Lagavulin Profile

Islay Single Malt Scotch Whisky

What actually happened was that Lagavulin became the runaway success, to the extent that it had to be put on allocation. That its growth coincided with a period where mature stock was limited (the bad old days of the 80s and early 90s) didn’t help. Today, it runs 24 hours a day, seven days a week, just to try and keep up with ever-growing global demand. The world has fallen in love with smoke and Lagavulin’s complex mix of seashore and moor, pipe smoke, Lapsang Souchong, bog myrtle, and rich dark fruits is a destination for many.

Though fermentation times have been cut, introducing a cereal note to the new make, the second distillation remains extremely long, maximising reflux. Ageing is predominantly in refill casks, but in recent years some ex-Sherry casks have appeared as part of a controlled programme of small batch releases, while a small amount of a higher strength 12-year-old is released annually for the real peat heads. 

  • Region
  • Production type
    Single malt
  • Distillery Status

Lagavulin History

Founded on Islay’s south [Kildalton] coast and situated between Ardbeg and Laphroaig, legal distilling was started at Lagavulin in 1816 by John Johnston. A second distillery shared the site which was first bought by the same family in 1825, before production was absorbed into Lagavulin in 1837.

It came to wider public awareness in 1862 when blender John Logan Mackie bought the distillery. His nephew Peter J. Mackie made the first of many trips to Islay in 1878 to learn the secrets of distilling and eventually take over production of Lagavulin. Sir Peter Mackie, as he became, was one of the pre-eminent figures of late 19th century whisky. He created the White Horse blend in 1890, co-founded Craigellachie distillery and was noted as a great innovator.

In 1908, irritated by the loss of the agency for Laphroaig, Mackie built a replica distillery at Lagavulin which he called Malt Mill. It ran until 1962 and though it was set up to produce the same character as Laphroaig – which is only two miles away – it never did. Neither did it make Lagavulin. A (fictitious) cask of Malt Mill played a central role in film director Ken Loach’s comedy The Angel’s Share.

The distillery floor maltings shut in 1974. They now form the visitor’s centre and admin offices.


  • 1816 Lagavulin is founded by John Johnstone in Port Ellen on Islay
  • 1825 Johnstone branches out and also takes over the adjacent Ardmore distillery, which has lain closed since 1821
  • 1835 Ten years after purchasing the distillery, Johnstone ceases production at Ardmore
  • 1836 Johnstone dies and the distillery is purchased by Glasgow spirit merchant Alexander Graham
  • 1837 The two distilleries are merged and operated as Lagavulin
  • 1852 John Crawford Graham takes over the distillery
  • 1862 Lagavulin moves into the hands of James Logan Mackie & Co who refurbishes it
  • 1889 James Logan Mackie dies and his nephew, Peter Mackie, assumes control of the distillery
  • 1890 The group changes its name to Mackie & Co and launches White Horse into export markets
  • 1908 Mackie builds a second distillery on the site, Malt Mill
  • 1924 When Peter Mackie passes away the group changes its name to White Horse Distillers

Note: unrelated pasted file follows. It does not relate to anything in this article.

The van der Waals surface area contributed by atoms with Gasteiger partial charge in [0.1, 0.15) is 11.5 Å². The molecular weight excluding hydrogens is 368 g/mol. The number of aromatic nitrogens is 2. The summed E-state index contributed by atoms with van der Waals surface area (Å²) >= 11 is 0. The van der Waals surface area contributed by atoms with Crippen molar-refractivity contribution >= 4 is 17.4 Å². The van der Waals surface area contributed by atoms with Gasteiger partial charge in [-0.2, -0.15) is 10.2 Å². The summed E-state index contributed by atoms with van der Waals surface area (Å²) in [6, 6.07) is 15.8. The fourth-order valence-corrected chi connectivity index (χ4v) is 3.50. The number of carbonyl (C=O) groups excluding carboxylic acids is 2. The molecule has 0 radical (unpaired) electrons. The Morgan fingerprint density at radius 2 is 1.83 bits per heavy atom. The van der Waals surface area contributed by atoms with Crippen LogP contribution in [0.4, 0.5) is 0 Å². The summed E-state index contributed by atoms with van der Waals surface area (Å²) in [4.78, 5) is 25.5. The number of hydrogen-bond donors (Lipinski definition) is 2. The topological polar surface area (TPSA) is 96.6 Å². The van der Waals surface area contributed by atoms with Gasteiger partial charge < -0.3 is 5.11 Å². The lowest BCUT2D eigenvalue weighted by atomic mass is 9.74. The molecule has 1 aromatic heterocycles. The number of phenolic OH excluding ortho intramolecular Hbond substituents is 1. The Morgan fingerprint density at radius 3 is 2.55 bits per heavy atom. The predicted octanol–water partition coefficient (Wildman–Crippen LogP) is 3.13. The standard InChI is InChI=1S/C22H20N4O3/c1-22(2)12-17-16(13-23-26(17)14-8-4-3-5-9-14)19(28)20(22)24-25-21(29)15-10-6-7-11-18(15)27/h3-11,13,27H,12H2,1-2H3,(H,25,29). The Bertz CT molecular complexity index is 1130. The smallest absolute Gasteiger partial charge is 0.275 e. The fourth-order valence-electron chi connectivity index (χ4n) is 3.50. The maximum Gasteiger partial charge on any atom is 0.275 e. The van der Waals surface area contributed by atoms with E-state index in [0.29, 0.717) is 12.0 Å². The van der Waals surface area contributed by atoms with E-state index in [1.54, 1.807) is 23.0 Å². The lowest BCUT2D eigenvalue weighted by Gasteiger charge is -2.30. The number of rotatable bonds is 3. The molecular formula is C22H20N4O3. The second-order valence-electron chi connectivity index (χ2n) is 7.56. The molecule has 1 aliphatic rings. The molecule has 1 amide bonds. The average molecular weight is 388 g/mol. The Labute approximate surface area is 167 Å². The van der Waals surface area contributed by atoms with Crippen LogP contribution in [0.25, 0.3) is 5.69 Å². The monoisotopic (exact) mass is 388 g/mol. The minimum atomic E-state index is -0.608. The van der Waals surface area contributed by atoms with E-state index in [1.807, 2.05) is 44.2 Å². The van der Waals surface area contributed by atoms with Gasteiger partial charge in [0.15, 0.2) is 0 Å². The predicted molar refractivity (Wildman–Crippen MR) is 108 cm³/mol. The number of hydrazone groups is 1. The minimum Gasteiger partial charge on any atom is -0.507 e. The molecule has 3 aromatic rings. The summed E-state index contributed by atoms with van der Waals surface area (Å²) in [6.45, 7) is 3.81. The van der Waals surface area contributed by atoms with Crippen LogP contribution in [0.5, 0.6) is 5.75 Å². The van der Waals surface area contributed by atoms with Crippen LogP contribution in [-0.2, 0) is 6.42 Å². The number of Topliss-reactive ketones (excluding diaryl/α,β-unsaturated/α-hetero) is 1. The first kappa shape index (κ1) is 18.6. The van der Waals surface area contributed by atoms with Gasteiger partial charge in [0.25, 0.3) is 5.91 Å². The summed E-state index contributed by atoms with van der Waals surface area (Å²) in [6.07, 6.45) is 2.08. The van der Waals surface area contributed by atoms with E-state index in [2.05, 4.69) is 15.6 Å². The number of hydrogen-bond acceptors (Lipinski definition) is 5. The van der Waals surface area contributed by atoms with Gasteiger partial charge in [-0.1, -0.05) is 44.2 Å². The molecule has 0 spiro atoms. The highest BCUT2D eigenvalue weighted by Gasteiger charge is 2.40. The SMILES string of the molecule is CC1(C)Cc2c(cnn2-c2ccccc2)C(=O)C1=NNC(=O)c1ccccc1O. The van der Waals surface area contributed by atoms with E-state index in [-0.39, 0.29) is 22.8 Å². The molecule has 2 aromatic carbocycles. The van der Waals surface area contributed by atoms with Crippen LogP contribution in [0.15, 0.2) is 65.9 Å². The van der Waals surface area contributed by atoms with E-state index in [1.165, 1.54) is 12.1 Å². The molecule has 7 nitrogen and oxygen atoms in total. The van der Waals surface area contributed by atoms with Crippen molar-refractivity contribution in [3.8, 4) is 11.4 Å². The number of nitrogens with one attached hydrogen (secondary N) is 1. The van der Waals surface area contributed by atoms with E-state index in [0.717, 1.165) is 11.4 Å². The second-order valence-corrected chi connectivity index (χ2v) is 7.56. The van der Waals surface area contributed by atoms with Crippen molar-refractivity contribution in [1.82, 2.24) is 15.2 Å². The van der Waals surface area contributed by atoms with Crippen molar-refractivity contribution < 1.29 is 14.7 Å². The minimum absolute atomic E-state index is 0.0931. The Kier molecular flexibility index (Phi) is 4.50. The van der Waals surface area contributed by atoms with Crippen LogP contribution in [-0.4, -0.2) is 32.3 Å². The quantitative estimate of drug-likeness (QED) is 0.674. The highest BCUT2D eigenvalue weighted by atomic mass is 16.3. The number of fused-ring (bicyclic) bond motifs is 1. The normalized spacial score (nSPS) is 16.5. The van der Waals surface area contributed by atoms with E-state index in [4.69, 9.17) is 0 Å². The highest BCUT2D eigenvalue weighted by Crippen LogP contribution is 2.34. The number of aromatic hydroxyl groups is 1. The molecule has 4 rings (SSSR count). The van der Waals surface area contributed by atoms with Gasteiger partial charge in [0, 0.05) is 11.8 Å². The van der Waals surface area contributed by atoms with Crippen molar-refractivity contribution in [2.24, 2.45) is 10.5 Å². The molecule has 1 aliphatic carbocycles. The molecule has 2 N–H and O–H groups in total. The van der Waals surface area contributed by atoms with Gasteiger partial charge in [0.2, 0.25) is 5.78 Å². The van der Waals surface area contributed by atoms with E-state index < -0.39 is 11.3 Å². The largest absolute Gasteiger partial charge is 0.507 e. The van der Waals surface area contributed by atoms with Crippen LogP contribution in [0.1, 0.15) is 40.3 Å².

• 1927 White Horse Distillers becomes part of DCL
  • 1941 The distillery is closed for the remainder of WWII
  • 1951 A destructive fire breaks out at the distillery
  • 1960 Malt Mill is closed
  • 1974 Lagavulin's floor maltings are decommissioned
  • 1988 Lagavulin 16 Year Old is selected as one of the six Classic Malts
  • 2014 A triple-matured expression is released for the Friends of the Classic Malts

Lagavulin Facts

  • Condenser Type i
    Shell and tube
  • Fermentation Time i
    Minimum 55hrs
  • Filling Strength i
  • Grist Weight (t) i
  • Heat Source i
  • Malt Specification i
    Heavy peated
  • Malt Supplier i
    Mainly in house
  • Mash Tun Type i
  • New-make Phenol Level i
    Heavily peated
  • New-make Strength i
  • Spirit Still Charge (l) i
  • Spirit Still Shape i
  • Stills i
  • Wash Still Charge (l) i
  • Wash Still Shape i
  • Washback Type i
  • Washbacks i
  • Water Source i
    Lochan Sholum
  • Wort Clarity i
  • Yeast Type i


Current owner

Previous owners

  • United Distillers 1986 - 1997
  • Distillers Company Limited 1927 - 1986
  • White Horse Distillers 1924 - 1927
  • Mackie & Co 1867 - 1924
  • James Crawford Graham 1852 - 1867
  • Donald Johnstone 1837 - 1852
  • John Johnstone 1816 - 1837


Lagavulin Distillery
Port Ellen
Isle of Islay
PA42 7DZ
United Kingdom
Visit Website
+44 1496 302749
Send Email
Visitor Opening Hours
9am (Mar-Oct), 10am (Nov-Feb) to 4pm (Nov-Feb) 5pm (Mar, Apr, Sept, Oct), 6pm (May-Aug)
9am (Mar-Oct), 10am (Nov-Feb) to 4pm (Nov-Feb) 5pm (Mar, Apr, Sept, Oct), 6pm (May-Aug)
9am (Mar-Oct), 10am (Nov-Feb) to 4pm (Nov-Feb) 5pm (Mar, Apr, Sept, Oct), 6pm (May-Aug)
9am (Mar-Oct), 10am (Nov-Feb) to 4pm (Nov-Feb) 5pm (Mar, Apr, Sept, Oct), 6pm (May-Aug)
9am (Mar-Oct), 10am (Nov-Feb) to 4pm (Nov-Feb) 5pm (Mar, Apr, Sept, Oct), 6pm (May-Aug)
9am (Mar-Oct), 10am (Nov-Feb) to 4pm (Nov-Feb), 5pm (Mar-Oct)
9am to 5pm (Mar-Oct)


See also

  • Auchroisk Auchroisk Auchroisk Distillery & brand


    One of Diageo’s ‘nutty-spicy’ sites.

  • Benrinnes Benrinnes Benrinnes Distillery & brand


    A highly individual Speyside whisky.

  • Blair Athol Blair Athol Blair Athol Distillery & brand

    Blair Athol

    The home of Bell's blended whisky.

  • Caol Ila Caol Ila Caol Ila Distillery & brand

    Caol Ila

    Islay distillery belonging to Diageo.

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